Friday, March 2, 2012

Abbot Kinney's Venice by the Sea

WALKING AROURND Venice, you might stumble upon its canals. They're clustered away from the Venice boardwalk and Abbot Kinney, in a part of the city that boarders Marina del Rey. The murky green water reflects skinny palms and bristling pine trees. You might have thought you were in Italy, you might have thought you were in the oak-filled Midwest. Bumming around its pathways a few weekends ago was me, my friend, and my family.

We were wandering. Just looking around at the different architecture of the houses, some of them funky and colorful, while others were quaint and rustic, while even more others fashioned ultra-hip contemporary. No congruity. It was remarkable to see such variety - people's differing tastes while sharing the similarity of living in the Venice canals, such a iconic location. Far from the city's namesake - the original Venice, Italy - the canals reflect a similar unsteady balance between mankind's structures and the natural world. In this setting, both contribute to the other's beauty.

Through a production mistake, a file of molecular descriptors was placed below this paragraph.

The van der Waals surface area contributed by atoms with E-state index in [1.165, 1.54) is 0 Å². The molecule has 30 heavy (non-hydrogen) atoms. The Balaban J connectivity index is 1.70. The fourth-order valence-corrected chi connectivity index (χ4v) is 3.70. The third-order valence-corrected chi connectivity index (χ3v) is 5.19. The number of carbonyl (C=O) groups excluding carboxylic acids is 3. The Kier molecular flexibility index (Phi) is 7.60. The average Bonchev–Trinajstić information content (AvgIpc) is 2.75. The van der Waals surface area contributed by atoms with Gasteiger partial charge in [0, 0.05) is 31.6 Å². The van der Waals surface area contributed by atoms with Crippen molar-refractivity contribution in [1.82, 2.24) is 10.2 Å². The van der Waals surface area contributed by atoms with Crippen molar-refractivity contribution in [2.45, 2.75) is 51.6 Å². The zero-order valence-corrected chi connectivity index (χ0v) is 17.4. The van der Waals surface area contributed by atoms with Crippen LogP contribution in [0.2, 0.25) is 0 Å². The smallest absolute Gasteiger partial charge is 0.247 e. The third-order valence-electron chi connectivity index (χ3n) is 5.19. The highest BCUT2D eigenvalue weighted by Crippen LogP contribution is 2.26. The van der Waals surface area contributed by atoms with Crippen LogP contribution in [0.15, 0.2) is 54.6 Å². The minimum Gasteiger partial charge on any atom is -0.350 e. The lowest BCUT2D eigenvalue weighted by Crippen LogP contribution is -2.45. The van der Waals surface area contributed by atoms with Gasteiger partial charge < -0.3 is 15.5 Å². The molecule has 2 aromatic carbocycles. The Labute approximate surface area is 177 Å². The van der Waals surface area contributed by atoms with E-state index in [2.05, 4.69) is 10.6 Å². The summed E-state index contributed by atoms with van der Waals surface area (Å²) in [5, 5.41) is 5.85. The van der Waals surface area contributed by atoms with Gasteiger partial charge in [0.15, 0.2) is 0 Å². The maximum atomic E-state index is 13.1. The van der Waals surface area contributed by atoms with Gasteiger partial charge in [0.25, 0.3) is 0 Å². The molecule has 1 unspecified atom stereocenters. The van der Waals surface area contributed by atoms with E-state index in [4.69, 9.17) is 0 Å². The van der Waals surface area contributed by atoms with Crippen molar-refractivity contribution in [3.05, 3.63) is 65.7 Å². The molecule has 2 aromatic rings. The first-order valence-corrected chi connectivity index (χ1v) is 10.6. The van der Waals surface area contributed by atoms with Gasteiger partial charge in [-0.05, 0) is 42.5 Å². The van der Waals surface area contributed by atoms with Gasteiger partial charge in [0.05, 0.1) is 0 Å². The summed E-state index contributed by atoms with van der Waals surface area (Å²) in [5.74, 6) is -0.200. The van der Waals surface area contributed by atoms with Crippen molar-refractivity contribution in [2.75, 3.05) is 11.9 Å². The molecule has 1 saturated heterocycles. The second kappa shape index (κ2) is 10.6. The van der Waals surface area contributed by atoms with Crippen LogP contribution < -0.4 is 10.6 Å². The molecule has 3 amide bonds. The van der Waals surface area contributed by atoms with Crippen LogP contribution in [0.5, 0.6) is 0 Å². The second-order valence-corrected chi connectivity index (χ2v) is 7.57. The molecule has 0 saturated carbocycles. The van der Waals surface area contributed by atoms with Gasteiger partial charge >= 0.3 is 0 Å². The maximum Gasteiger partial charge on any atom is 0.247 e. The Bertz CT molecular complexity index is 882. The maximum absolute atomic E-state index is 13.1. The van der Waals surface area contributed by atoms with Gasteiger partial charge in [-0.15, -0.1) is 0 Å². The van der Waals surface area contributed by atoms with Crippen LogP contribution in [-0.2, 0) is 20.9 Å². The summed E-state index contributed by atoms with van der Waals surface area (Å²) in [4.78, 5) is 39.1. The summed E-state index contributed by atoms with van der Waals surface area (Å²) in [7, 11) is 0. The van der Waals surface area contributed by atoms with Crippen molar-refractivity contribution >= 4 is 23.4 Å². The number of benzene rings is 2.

We walked, we walked, we walked. We stepped along in single-file down the narrow paved sidewalks next to the water. By foot, I could observe the tiny details: the symmetry of a plant, the shallow depth of the water, the insides of houses. I'd always heard of the Venice canals, but had never experienced them as of yet. It's easy to get lost in the intricate system of pathways lining the canals. It was a mini-journey, a tiny discovery in the great wide expanse of land known as Los Angeles. It's comforting to know that these pockets exist, tiny places that feel like they belong to you even if it's your first time there.

-- Jennifer Pellerito
Photo Credit: Jennifer Pellerito

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